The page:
In the era of open-plan offices, cleanliness is everyone’s business. Given their influence on the work atmosphere and employees’ productivity, clean and tidy desks have nothing but positive effects on a company. Out with loose sheets flying around, post-its stuck on computer screens, and overflowing waste bins – if everyone is organized properly nothing should be left lying about on desks!
“Who spilled coffee in the meeting room?” “It’s annoying, there are always crumbs on the table in the break room!” This is the kind of remark that is heard repeatedly from office staff. International Clean Off Your Desk Day, which took place on 21 March, went almost unnoticed. According to the French labour code, it is up to a company’s director to ensure the cleanliness of the premises, something employees are particularly attentive to. For companies that care about their employees’ well-being, the layout and cleanliness of work spaces are a major issue. In the business world, the real revolution is managing nomadic workers, a rapidly growing category. “In shared work spaces or non-dedicated offices, the issue of cleanliness and hygiene arises,” says Odile Duchenne, managing director of Actinéo. For desk chairs, companies will give preference to materials such as resins, which are easier to clean than upholstered backs.”
Regarding the cleanliness of common spaces, self-discipline and common sense are paramount. “It’s just common sense not to leave your coffee cup on the meeting table or leave your scrap paper lying around anywhere,” continues Duchenne. Especially when premises are likely to be used by other people during the day, and given the fact that, when it comes to cleanliness, imitation plays an important role: a clean work space prompts others to leave it clean. But in every company there are people who are reluctant to pitch in, claiming that they’re not paid to clean up. It is true that self-discipline cannot always be taken for granted in the business world. “It’s up to the human resources department to help with that by making employees aware of their responsibility. In some companies they go so far as to set up cleaning schedules from a humorous angle, hold meetings to pass on information or affix little posters containing basic rules. These are the same issues that come up in flat-sharing, and everything depends on the business’s corporate culture.”
Cleaning by day
In addition to good habits aimed at keeping work spaces clean and pleasant, cleaning is often contracted out to outside companies and done either before or after office hours. However, for the past few years the French federation of cleaning services has been fighting to institute day-time cleaning as a way of improving both cleaners’ working hours and the services they provide. “Ties are created with the employees, and cleaning personnel are no longer in the shadows. These contacts create ties and make it possible to meet specific needs of both office staff and cleaning services” explains the federation. In western France, many companies and local authorities have opted for day-time cleaning services. “At the start, there is a negative attitude, companies are afraid it will interfere with their work – but one can always adapt and the feedback has been very positive.” By putting a face on the people who clean up after them, employees quite naturally tend to clean up after themselves.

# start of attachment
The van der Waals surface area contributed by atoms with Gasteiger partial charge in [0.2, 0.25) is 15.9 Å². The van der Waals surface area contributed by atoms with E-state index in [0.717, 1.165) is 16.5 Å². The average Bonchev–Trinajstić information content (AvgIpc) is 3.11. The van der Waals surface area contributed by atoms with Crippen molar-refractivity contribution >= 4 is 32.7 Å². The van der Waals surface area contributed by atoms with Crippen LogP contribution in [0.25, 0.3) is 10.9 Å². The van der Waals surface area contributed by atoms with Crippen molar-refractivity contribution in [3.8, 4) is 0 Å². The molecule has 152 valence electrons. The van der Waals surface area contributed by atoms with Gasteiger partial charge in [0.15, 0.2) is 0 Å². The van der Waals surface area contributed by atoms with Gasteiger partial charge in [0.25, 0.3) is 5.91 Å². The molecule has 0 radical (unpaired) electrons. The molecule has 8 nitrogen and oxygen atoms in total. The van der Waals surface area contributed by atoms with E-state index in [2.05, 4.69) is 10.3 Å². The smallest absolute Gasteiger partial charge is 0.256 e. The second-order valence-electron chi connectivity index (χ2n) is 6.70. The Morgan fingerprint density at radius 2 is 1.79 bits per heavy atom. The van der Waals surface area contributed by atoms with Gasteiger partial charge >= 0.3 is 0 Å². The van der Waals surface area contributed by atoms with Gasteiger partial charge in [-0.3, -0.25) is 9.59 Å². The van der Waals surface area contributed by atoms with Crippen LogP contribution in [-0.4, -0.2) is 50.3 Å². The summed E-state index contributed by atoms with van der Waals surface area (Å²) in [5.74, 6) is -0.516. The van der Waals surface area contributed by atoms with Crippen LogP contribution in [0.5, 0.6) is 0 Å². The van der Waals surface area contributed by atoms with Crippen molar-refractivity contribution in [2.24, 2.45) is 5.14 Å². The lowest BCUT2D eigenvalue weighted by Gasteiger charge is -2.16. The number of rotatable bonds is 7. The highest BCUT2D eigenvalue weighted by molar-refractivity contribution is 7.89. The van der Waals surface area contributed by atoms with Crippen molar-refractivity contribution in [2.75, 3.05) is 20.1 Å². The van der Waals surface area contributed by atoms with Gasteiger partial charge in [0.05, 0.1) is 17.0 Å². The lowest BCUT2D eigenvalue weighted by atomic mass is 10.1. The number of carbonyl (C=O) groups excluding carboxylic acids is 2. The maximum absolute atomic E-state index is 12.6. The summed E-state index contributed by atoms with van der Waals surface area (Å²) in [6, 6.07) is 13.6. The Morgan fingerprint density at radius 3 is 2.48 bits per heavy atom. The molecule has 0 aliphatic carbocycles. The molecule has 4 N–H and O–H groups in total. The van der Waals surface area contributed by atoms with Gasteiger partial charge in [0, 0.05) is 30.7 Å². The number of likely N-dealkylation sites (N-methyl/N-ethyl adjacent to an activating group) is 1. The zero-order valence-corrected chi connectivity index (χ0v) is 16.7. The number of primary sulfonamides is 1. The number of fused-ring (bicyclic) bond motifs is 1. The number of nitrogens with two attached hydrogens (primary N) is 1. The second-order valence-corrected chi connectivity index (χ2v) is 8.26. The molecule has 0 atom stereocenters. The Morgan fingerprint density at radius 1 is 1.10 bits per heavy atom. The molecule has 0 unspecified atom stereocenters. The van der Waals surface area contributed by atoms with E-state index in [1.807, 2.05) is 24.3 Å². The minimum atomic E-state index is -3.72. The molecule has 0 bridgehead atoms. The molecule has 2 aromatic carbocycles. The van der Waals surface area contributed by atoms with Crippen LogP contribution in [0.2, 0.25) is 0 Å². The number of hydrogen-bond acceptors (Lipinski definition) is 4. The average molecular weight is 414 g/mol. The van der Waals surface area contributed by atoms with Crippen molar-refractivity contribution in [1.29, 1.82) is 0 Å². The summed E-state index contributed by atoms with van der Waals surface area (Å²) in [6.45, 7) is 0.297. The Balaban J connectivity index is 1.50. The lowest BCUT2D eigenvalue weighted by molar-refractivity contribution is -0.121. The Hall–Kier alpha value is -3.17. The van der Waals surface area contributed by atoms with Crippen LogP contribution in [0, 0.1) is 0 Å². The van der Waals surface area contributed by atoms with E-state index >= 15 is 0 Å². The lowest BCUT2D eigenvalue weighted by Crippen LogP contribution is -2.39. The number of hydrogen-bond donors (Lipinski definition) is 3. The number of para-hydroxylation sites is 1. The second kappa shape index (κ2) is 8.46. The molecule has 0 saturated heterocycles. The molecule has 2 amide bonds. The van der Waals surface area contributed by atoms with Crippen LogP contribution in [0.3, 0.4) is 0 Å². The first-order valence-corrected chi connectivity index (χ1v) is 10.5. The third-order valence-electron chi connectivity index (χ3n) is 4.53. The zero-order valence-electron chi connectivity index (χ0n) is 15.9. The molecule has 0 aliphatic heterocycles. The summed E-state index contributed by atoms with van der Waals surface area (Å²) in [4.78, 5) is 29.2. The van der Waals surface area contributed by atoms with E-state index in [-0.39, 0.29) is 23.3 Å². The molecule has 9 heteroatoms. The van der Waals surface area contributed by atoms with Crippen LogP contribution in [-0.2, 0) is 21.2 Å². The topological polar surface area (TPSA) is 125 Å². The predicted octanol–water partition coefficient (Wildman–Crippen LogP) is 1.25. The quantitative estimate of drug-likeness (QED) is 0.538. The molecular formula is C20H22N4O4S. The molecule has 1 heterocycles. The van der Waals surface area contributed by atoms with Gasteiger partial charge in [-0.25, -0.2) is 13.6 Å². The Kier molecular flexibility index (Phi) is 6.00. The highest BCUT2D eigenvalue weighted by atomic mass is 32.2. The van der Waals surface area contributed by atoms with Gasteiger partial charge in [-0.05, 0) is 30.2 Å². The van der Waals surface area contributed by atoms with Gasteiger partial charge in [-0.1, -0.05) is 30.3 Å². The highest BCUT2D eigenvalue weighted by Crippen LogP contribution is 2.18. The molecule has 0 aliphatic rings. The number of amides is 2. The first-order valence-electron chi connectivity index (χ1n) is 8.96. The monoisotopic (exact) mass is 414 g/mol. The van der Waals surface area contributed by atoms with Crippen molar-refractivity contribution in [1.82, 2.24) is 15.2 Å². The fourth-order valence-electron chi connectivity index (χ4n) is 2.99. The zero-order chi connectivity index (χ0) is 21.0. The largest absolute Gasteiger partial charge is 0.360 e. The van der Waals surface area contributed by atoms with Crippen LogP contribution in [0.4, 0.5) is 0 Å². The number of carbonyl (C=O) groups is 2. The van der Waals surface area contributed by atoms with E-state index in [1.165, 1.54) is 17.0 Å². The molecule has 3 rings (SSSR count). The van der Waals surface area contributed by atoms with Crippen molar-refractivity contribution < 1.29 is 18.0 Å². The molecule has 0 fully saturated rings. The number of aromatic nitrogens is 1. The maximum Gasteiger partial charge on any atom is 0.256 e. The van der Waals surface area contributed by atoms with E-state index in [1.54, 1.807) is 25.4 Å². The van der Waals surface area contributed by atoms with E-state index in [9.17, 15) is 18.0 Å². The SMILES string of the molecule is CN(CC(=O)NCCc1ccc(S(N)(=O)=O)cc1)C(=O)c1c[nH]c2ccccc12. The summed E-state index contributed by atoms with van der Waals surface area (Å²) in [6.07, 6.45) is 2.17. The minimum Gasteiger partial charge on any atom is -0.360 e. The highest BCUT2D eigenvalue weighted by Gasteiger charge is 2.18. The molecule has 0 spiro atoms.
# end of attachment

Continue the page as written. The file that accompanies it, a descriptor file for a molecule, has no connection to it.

To keep work spaces completely uncluttered, some companies, including UPS and General Motors, have implemented a “clean desk” policy. At the end of every work day, employees are responsible for clearing their workstation of every single document, post-it and flash drive. The clean desk practice, which is usually initiated for reasons of security more than for cleanliness, reportedly reduces theft of sensitive information by ensuring that no documents are left in full sight. This also encourages staff to organize and classify their information better. This management method is said to impact employees’ productivity positively. “This concerns all digital nomads who have no fixed office, and this practice is developing more and more” says Odile Duchenne. In the companies that apply it, the clean desk policy must come with dedicated fittings such as secure lockers where workers can store their professional documents and personal effects, and shelves for archived documents.
Clean and green
It’s fine to have a desk free of clutter, but why not recycle while you’re at it? Today, the issue of cleanliness goes hand in hand with an approach in favour of sustainable development. The GreenOffice company, for example, carries a whole range of bins and waste sorting collectors designed specially for offices. Another company, Greenwishes, works with large groups like Microsoft, Danone, and Galeries Lafayette to help them choose the waste sorting method that best suits their corporate culture, and trains office staff as well as cleaners. “Depending on companies’ constraints, we install either large centralized waste sorting bins that employees bring their waste to on the basis of voluntary drop-off, or individual bins at the foot of their desk” explains Adeline Jiguet, communication officer at Greenwishes. “We participate physically, too, to go a step further in bringing about changes, by organizing special events or games.”
So over and above daily well-being, cleanliness at the office can also entail an environmentally friendly initiative, a powerful orientation that gives it meaning and involves employees while enhancing the company.
By Usbek & Rica
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